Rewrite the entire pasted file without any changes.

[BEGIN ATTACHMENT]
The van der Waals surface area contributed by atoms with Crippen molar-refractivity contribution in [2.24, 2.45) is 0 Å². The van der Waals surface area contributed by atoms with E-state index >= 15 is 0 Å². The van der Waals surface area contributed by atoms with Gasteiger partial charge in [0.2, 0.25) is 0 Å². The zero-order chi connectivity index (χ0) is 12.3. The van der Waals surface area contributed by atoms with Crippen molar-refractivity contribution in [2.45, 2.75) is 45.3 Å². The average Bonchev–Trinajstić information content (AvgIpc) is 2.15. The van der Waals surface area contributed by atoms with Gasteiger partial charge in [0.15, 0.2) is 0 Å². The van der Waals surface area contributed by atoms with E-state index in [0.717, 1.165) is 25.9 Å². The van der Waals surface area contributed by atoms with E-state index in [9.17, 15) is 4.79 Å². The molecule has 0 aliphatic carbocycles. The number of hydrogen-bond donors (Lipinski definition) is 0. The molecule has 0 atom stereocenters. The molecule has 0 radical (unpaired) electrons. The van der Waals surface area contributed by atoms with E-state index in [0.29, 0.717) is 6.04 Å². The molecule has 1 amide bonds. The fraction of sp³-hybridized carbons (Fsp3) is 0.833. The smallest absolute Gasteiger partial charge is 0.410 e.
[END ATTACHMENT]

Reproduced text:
The van der Waals surface area contributed by atoms with Crippen molar-refractivity contribution in [2.24, 2.45) is 0 Å². The van der Waals surface area contributed by atoms with E-state index >= 15 is 0 Å². The van der Waals surface area contributed by atoms with Gasteiger partial charge in [0.2, 0.25) is 0 Å². The zero-order chi connectivity index (χ0) is 12.3. The van der Waals surface area contributed by atoms with Crippen molar-refractivity contribution in [2.45, 2.75) is 45.3 Å². The average Bonchev–Trinajstić information content (AvgIpc) is 2.15. The van der Waals surface area contributed by atoms with Gasteiger partial charge in [0.15, 0.2) is 0 Å². The van der Waals surface area contributed by atoms with E-state index in [0.717, 1.165) is 25.9 Å². The van der Waals surface area contributed by atoms with E-state index in [9.17, 15) is 4.79 Å². The molecule has 0 aliphatic carbocycles. The number of hydrogen-bond donors (Lipinski definition) is 0. The molecule has 0 atom stereocenters. The molecule has 0 radical (unpaired) electrons. The van der Waals surface area contributed by atoms with E-state index in [0.29, 0.717) is 6.04 Å². The molecule has 1 amide bonds. The fraction of sp³-hybridized carbons (Fsp3) is 0.833. The smallest absolute Gasteiger partial charge is 0.410 e.